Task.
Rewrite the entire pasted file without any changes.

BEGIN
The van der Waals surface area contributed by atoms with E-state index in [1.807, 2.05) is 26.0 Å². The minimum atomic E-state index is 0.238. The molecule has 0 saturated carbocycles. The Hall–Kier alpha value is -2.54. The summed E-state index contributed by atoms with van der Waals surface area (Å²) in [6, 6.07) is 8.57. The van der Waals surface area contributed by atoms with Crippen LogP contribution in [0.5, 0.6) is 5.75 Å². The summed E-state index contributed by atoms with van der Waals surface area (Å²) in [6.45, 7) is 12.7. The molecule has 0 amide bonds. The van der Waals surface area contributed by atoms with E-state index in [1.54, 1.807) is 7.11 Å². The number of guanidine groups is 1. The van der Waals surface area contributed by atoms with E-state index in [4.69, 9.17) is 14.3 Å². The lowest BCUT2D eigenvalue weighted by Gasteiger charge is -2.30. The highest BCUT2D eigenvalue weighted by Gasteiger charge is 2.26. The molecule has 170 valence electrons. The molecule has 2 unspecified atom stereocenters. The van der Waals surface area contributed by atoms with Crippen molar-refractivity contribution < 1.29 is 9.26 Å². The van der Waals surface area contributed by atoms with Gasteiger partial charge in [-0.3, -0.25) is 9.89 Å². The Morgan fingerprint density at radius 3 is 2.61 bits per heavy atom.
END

The van der Waals surface area contributed by atoms with E-state index in [1.807, 2.05) is 26.0 Å². The minimum atomic E-state index is 0.238. The molecule has 0 saturated carbocycles. The Hall–Kier alpha value is -2.54. The summed E-state index contributed by atoms with van der Waals surface area (Å²) in [6, 6.07) is 8.57. The van der Waals surface area contributed by atoms with Crippen LogP contribution in [0.5, 0.6) is 5.75 Å². The summed E-state index contributed by atoms with van der Waals surface area (Å²) in [6.45, 7) is 12.7. The molecule has 0 amide bonds. The van der Waals surface area contributed by atoms with E-state index in [1.54, 1.807) is 7.11 Å². The number of guanidine groups is 1. The van der Waals surface area contributed by atoms with E-state index in [4.69, 9.17) is 14.3 Å². The lowest BCUT2D eigenvalue weighted by Gasteiger charge is -2.30. The highest BCUT2D eigenvalue weighted by Gasteiger charge is 2.26. The molecule has 170 valence electrons. The molecule has 2 unspecified atom stereocenters. The van der Waals surface area contributed by atoms with Crippen molar-refractivity contribution < 1.29 is 9.26 Å². The van der Waals surface area contributed by atoms with Gasteiger partial charge in [-0.3, -0.25) is 9.89 Å². The Morgan fingerprint density at radius 3 is 2.61 bits per heavy atom.